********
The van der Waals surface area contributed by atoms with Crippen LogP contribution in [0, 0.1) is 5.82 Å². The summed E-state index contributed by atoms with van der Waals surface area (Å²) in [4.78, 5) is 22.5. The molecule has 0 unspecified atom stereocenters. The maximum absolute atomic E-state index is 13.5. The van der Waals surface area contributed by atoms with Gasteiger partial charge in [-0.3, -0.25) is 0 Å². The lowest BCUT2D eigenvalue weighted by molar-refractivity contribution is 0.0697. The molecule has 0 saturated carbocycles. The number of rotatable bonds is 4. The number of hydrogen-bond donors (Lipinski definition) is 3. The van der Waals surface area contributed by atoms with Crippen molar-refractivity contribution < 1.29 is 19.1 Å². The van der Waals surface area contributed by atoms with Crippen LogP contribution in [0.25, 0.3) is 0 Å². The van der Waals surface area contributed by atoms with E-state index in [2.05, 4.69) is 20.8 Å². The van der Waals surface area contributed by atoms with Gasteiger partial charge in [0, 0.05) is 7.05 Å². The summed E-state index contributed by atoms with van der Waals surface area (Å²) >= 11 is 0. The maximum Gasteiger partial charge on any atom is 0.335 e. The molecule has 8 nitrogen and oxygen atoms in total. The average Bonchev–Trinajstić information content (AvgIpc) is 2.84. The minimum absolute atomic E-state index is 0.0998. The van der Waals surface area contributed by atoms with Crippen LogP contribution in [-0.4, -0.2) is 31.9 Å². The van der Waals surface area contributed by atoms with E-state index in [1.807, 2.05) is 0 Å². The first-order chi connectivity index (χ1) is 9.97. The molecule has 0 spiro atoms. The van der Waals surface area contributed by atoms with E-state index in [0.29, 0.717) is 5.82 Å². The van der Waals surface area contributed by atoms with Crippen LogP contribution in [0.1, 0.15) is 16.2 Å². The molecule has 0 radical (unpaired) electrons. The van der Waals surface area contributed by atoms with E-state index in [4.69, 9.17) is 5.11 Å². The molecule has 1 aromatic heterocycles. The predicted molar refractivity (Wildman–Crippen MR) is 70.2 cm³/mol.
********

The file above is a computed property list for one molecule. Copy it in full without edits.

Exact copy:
The van der Waals surface area contributed by atoms with Crippen LogP contribution in [0, 0.1) is 5.82 Å². The summed E-state index contributed by atoms with van der Waals surface area (Å²) in [4.78, 5) is 22.5. The molecule has 0 unspecified atom stereocenters. The maximum absolute atomic E-state index is 13.5. The van der Waals surface area contributed by atoms with Gasteiger partial charge in [-0.3, -0.25) is 0 Å². The lowest BCUT2D eigenvalue weighted by molar-refractivity contribution is 0.0697. The molecule has 0 saturated carbocycles. The number of rotatable bonds is 4. The number of hydrogen-bond donors (Lipinski definition) is 3. The van der Waals surface area contributed by atoms with Crippen molar-refractivity contribution < 1.29 is 19.1 Å². The van der Waals surface area contributed by atoms with Crippen LogP contribution in [0.25, 0.3) is 0 Å². The van der Waals surface area contributed by atoms with E-state index in [2.05, 4.69) is 20.8 Å². The van der Waals surface area contributed by atoms with Gasteiger partial charge in [0, 0.05) is 7.05 Å². The summed E-state index contributed by atoms with van der Waals surface area (Å²) >= 11 is 0. The maximum Gasteiger partial charge on any atom is 0.335 e. The molecule has 8 nitrogen and oxygen atoms in total. The average Bonchev–Trinajstić information content (AvgIpc) is 2.84. The minimum absolute atomic E-state index is 0.0998. The van der Waals surface area contributed by atoms with Crippen LogP contribution in [-0.4, -0.2) is 31.9 Å². The van der Waals surface area contributed by atoms with E-state index in [1.807, 2.05) is 0 Å². The first-order chi connectivity index (χ1) is 9.97. The molecule has 0 spiro atoms. The van der Waals surface area contributed by atoms with E-state index in [0.29, 0.717) is 5.82 Å². The van der Waals surface area contributed by atoms with Crippen LogP contribution in [0.1, 0.15) is 16.2 Å². The molecule has 0 radical (unpaired) electrons. The van der Waals surface area contributed by atoms with E-state index in [4.69, 9.17) is 5.11 Å². The molecule has 1 aromatic heterocycles. The predicted molar refractivity (Wildman–Crippen MR) is 70.2 cm³/mol.